“It is not our differences that divide us. It is our inability to recognise, accept and celebrate these differences.” Audre Lorde
PHOTO CREDIT: ROSIE HEALEY - GLASGOW
Click this image for a link to more information about the Walking:Holding Creative Documentary Project
Click this image for a link to an article in Guardian about Walking:Holding written in 2016
Click this image for a link to some audio documentation created by Rosana in 2015, designed to be listened to through headphones in public space.
IMAGES ABOVE: BAS DE BROUER - AMSTERDAM
"It was one of the greatest experiences in my whole life. To feel and be in the gap between private and public, strange and familiar, close and distant."
Participant response, Copenhagen 2016
ʻWalking:Holdingʼ is a subtle, experiential performance that involves one audience member at a time walking through a town or city holding hands with a range of different people on a carefully designed route. Born out of a series of ʻholding hands experimentsʼ in Glasgow, with a range of couples, the piece asks people to challenge prejudices in the flesh, and experience first hand what it is to walk in someone elseʼs shoes - or hands. The work is focused on exploring the experience of queer and marginalised identities in urban environments, and is simultaneously an experiment into what can be learnt when two strangers share an intimate moment in public. It also asks questions of the social diversity and cultural codes within each town that it takes place.
The performers, or ‘hand holders’ are a group of local participants who are different ages, genders, sexualities, ethnicities, and social backgrounds, creating a diverse and rich experience for the audience member. This performance is about bringing very different people together to walk hand in hand in public. It’s about flesh to flesh experiences of difference. It hopes to encourage greater understanding and empathy amongst people who experience it, and to open up new possibilities for ways of being in public space, and ways of being with each other.
I made a creative documentary based on the project in collaboration with film makers Claire Nolan and Charlie Cauchi. This has been supported by the Jerwood Charitable Foundation and the Arts Council England.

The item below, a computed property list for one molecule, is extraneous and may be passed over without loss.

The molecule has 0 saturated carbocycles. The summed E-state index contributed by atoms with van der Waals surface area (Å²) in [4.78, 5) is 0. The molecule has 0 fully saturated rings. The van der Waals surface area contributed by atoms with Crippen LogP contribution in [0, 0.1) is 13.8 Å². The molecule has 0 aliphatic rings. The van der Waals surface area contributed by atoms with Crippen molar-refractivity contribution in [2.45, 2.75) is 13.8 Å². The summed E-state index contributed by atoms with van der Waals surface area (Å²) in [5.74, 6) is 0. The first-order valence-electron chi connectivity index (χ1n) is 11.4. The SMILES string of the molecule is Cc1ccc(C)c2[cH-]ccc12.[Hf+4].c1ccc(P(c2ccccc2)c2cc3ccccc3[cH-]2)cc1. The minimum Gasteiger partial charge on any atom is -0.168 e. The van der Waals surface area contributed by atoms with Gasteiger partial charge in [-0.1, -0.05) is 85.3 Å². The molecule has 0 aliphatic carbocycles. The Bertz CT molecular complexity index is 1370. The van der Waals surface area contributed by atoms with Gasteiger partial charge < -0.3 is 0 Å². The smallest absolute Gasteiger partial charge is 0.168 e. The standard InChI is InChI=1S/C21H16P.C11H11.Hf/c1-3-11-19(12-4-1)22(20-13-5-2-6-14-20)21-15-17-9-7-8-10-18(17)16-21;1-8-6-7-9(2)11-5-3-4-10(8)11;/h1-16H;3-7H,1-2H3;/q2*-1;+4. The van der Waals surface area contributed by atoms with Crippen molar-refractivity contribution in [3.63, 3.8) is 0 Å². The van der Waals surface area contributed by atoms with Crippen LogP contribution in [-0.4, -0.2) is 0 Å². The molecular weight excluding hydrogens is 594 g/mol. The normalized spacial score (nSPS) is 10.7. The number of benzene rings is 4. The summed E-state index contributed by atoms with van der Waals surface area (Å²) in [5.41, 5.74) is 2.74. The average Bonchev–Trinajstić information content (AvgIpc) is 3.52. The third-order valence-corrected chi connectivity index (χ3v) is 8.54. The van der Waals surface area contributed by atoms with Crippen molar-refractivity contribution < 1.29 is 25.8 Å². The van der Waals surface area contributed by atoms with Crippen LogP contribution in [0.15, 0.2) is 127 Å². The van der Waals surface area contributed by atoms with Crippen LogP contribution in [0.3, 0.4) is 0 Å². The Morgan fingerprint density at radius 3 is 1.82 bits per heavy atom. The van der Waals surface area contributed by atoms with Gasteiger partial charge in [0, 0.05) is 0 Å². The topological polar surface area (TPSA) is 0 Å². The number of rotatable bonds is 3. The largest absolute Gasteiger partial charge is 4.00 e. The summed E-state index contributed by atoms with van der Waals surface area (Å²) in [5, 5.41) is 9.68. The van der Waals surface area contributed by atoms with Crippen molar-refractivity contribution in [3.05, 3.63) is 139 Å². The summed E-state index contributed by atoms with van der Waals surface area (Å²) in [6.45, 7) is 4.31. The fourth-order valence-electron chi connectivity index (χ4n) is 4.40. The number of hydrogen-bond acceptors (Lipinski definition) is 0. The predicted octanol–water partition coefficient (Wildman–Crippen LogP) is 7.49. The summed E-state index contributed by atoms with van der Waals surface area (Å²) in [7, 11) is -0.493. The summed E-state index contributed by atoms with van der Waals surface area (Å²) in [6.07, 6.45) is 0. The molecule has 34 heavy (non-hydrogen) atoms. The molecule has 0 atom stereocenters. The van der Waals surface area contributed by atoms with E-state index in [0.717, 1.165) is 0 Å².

"Everyone acknowledged the astute provocation in Cade's seemingly simple concept, with its flesh and blood challenge to prejudices and its honouring of individuals and their differences." The Herald.
I first made Walking:Holding in 2011 in Glasgow and have since presented it over 40 times, including at the National Theatre, as part of Spill National Platform and Showcase, at Forest Fringe and at Battersea Arts Centre; as well as presenting it regularly across Europe including at Warehouse9 in Copenhagen, Gessneralle in Zurich, Teatro Maria Matos in Lisbon, Frascati in Amsterdam, Kampnagel in Hamburg, Tanz Quartier in Vienna, and Wildwuchs in Basel; and also to Kwai Fong Theatre in Hong Kong. I always work with a range of local participants in each place to make it happen.
I have developed a deep and holistic process for working with the participants, which involves workshops, rehearsals and reflections sessions. I have experience of facilitating a mixture of different group sizes, participants of lots of different ages, people with different access needs, and working across different languages. This process was developed with support from Laurie Brown who worked as a co-facilitator on the project between 2012 -19, and via a mentorship with Adrian Howells in 2013.
Sally Rose was the producer of Walking:Holding from 2013 - 2019 and supported the development of the project to meet international contexts, as well as being instrumental in the creation of the film.
“Cade’s gorgeous embrace of a piece forms a meditation on intimacy and difference, offering the attractive promise of a pause within the constant noise of the urban space… What eventually emerges from the experience, on a personal level, is a spirit of quiet defiance, of refusal to be deterred by others’ looks or opinions.” Exuent
Produced by Mary Osborn for ArtsAdmin
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